The American scientist who was trapped in a Turkish cave about a kilometer deep has been rescued. Rescue workers carried the man upstairs on a stretcher. The rescue operation lasted several days.
Mark Dickey (40) was on a mission to map the Morca cave system in the Taurus Mountains when he suffered a stomach haemorrhage more than a week ago. This made him too ill to climb back to the surface himself.
In a statement, the Turkish organization that studies caves said Dickey “is fine” and is currently receiving medical attention above ground. 190 aid workers from several countries participated in the rescue operation.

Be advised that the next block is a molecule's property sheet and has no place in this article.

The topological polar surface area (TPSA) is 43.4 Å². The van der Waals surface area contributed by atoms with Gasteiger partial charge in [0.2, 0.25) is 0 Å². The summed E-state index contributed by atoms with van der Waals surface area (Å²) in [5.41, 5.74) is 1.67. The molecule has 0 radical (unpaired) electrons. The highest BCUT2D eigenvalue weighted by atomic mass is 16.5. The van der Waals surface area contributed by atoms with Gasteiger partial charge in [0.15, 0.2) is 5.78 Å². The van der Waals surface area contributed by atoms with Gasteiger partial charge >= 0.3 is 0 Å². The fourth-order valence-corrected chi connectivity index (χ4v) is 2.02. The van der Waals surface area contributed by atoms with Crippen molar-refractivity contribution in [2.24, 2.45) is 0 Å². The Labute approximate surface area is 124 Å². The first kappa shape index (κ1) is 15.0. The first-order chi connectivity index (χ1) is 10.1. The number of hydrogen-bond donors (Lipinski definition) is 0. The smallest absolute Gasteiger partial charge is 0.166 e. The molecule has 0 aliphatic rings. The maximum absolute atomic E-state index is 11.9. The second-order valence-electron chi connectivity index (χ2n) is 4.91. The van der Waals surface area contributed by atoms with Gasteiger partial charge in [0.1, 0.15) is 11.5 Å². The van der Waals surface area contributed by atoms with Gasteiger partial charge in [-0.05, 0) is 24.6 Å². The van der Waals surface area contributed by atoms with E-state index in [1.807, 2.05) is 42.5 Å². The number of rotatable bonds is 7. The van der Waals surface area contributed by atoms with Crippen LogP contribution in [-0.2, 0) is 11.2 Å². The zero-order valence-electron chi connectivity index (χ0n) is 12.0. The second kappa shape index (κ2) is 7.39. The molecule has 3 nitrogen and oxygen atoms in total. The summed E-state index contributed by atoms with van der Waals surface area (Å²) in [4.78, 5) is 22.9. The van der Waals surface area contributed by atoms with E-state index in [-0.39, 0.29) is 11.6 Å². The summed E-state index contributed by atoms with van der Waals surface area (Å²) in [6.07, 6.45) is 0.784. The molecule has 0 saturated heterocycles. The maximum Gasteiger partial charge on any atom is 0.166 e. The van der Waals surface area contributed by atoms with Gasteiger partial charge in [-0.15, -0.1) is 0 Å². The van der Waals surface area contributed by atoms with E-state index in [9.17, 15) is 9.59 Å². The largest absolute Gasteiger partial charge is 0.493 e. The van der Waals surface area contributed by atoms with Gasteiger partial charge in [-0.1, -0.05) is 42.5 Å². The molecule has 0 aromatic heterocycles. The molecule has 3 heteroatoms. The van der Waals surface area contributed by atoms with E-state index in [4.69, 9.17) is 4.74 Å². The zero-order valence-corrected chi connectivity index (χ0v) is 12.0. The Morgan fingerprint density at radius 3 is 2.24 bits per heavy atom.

Last week, a Hungarian doctor was the first to reach the scientist and a blood transfusion was performed, after which his condition improved. A telephone connection was also established with him.
Last Thursday, Dickey thanked the rescuers and the Turkish authorities for their efforts from the cave:
The rescue operation was made more difficult by the low temperatures underground. The rescuers included doctors, nurses and experienced cave climbers.
On the way to Dickey, the rescuers had set up camps in various places, where she and Dickey could rest during their climb up. They also had to widen some narrow parts in the cave so that the stretcher could be raised.
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